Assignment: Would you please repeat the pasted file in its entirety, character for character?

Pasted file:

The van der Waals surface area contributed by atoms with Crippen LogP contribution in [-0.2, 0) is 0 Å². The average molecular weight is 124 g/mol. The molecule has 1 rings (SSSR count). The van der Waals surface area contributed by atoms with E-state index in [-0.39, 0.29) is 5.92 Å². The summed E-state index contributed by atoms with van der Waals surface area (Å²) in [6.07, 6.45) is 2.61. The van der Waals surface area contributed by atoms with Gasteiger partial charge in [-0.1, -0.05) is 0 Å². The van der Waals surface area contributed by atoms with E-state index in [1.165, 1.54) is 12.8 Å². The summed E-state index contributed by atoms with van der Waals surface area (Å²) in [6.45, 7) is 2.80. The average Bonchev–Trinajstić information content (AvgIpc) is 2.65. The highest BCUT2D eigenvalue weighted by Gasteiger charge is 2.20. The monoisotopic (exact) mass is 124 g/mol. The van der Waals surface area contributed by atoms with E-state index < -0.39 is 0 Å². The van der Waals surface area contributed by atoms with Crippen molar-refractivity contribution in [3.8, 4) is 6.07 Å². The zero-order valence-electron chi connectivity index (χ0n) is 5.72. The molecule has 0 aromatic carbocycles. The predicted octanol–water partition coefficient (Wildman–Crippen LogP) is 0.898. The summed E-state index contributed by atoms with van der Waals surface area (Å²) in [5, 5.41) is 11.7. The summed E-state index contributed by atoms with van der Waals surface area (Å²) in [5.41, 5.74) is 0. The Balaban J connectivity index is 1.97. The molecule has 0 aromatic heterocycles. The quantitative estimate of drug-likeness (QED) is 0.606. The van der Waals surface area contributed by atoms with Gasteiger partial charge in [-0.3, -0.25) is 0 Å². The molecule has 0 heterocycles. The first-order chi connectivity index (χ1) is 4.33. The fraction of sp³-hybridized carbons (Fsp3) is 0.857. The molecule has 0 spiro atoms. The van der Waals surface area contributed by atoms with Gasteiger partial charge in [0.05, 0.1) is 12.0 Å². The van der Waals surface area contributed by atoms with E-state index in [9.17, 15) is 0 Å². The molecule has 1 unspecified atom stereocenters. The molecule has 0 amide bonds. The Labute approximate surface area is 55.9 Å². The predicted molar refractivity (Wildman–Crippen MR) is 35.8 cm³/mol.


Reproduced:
The van der Waals surface area contributed by atoms with Crippen LogP contribution in [-0.2, 0) is 0 Å². The average molecular weight is 124 g/mol. The molecule has 1 rings (SSSR count). The van der Waals surface area contributed by atoms with E-state index in [-0.39, 0.29) is 5.92 Å². The summed E-state index contributed by atoms with van der Waals surface area (Å²) in [6.07, 6.45) is 2.61. The van der Waals surface area contributed by atoms with Gasteiger partial charge in [-0.1, -0.05) is 0 Å². The van der Waals surface area contributed by atoms with E-state index in [1.165, 1.54) is 12.8 Å². The summed E-state index contributed by atoms with van der Waals surface area (Å²) in [6.45, 7) is 2.80. The average Bonchev–Trinajstić information content (AvgIpc) is 2.65. The highest BCUT2D eigenvalue weighted by Gasteiger charge is 2.20. The monoisotopic (exact) mass is 124 g/mol. The van der Waals surface area contributed by atoms with E-state index < -0.39 is 0 Å². The van der Waals surface area contributed by atoms with Crippen molar-refractivity contribution in [3.8, 4) is 6.07 Å². The zero-order valence-electron chi connectivity index (χ0n) is 5.72. The molecule has 0 aromatic carbocycles. The predicted octanol–water partition coefficient (Wildman–Crippen LogP) is 0.898. The summed E-state index contributed by atoms with van der Waals surface area (Å²) in [5, 5.41) is 11.7. The summed E-state index contributed by atoms with van der Waals surface area (Å²) in [5.41, 5.74) is 0. The Balaban J connectivity index is 1.97. The molecule has 0 aromatic heterocycles. The quantitative estimate of drug-likeness (QED) is 0.606. The van der Waals surface area contributed by atoms with Gasteiger partial charge in [-0.3, -0.25) is 0 Å². The molecule has 0 heterocycles. The first-order chi connectivity index (χ1) is 4.33. The fraction of sp³-hybridized carbons (Fsp3) is 0.857. The molecule has 0 spiro atoms. The van der Waals surface area contributed by atoms with Gasteiger partial charge in [0.05, 0.1) is 12.0 Å². The van der Waals surface area contributed by atoms with E-state index in [9.17, 15) is 0 Å². The molecule has 1 unspecified atom stereocenters. The molecule has 0 amide bonds. The Labute approximate surface area is 55.9 Å². The predicted molar refractivity (Wildman–Crippen MR) is 35.8 cm³/mol.